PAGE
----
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I keep reading online that Marco Polo from Netflix was a flop, and I don't understand how it's earned this reputation.

Perhaps this myth is spread by competing studios and critics, but I don't see how the facts support that overall assessment. Granted, the review-aggregation site Rotten Tomatoes shows a 30 percent average rating for Marco Polo among critics, and one of the directors/producers even said in an interview once that she considers it the biggest failure of her career.

However, Netflix's CEO says it's a hit. While Netflix doesn't release ratings information, we don't have to take his word for it: during that period, Netflix added a record 13 million new members, and their revenue, income and earnings per share were on the rise. The first season cost $90 million to produce, and we don't know how much profit was earned or money was lost.

Rotten Tomatoes’ "Audience Score" metric is a favorable 93 percent for Marco Polo, compared with 96% for their House of Cards. HBO's highly successful and popular Game of Thrones is in the same ballpark. I'm not a fan of Game of Thrones, though that's neither here nor there; I only mention it because some people like to compare the two shows, even though I don't see why that is--one is semi-historical fiction and the other fantasy--they're not mutually exclusive.

Is a series a flop just because most critics didn't like it, or even when a producer or director dislikes their own work--doesn't viewership ultimately become the deciding factor in the perception of public opinion? I think of books: many classic novels were despised by their own authors and their contemproary critics, and yet they're timeless and enjoyed by millions. So if Marco Polo has millions of fans, how can anyone say in good conscience that the show is a failure? If that were true, why wasn't it cancelled?

Despite the criticism, I for one am delighted that Marco Polo's second season is slated to begin in 2016. I am a fan, I admit I've watched every episode multiple times. I got several friends to watch it too, and they all enjoyed it very much (or at least that's what they told me anyway).

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    There is no scientific definition of 'flop' in this context. It's purely opinion. If some say it's a flop, then in their opinion, it's a flop. – DA. Jun 22 '15 at 23:02
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    This is a rant by a fan and not a question. – his Jun 22 '15 at 23:49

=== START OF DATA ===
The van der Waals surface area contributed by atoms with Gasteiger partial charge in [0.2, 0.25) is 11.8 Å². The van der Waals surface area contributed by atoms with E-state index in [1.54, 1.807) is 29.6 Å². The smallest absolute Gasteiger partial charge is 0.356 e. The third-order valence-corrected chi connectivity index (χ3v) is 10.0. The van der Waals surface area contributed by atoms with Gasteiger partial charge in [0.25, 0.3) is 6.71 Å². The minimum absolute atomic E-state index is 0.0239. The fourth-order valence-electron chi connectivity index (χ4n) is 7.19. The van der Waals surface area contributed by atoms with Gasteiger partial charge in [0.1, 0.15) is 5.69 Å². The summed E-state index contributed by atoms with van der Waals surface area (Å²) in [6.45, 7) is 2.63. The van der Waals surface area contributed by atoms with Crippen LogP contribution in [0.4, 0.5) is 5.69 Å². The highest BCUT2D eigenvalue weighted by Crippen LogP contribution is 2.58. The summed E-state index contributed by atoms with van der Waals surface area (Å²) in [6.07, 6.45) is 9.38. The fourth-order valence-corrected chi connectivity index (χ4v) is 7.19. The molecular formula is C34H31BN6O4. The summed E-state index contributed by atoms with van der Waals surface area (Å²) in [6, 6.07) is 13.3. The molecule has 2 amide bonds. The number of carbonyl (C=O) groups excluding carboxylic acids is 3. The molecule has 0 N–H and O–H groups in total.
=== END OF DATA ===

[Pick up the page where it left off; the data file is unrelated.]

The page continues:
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    I never watched the show, but I do find this question well researched and on topic. Whether it is a matter of a personal opinion or there is indeed some objective way to answer it, remains to be seen and I hope that the users don't rush to close it. However, I would suggest that the OP elaborates this: "I keep reading online...". If it's from the critics then the RottenTomatoes critics rating of 30% would explain it. If it's from regular people, then not so much. – Vedran Šego Jun 23 '15 at 0:05
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    @sss4r "I can't delete it because of the up-votes" - And you shouldn't either. As apparent from the comments and upvotes, not everyone is convinced that this is a bad or off-topic question at all. Sure, it might need to be fleshed out a little more for everyone to see that it's not just some subjective rambling. But this definitely has potential. Please don't just delete borderline on/off-topic question because of frustration... – Napoleon Wilson Jun 23 '15 at 7:51
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    ...The close-voting feature is there for a reason and we can't entertain any kind of subjective rambling (which I don't say this question is). But it doesn't mean that the question has no chance either. That's why it's a feature based on voting and which can afterall be reversed if the community thinks the question has changed for the better. – Napoleon Wilson Jun 23 '15 at 7:52

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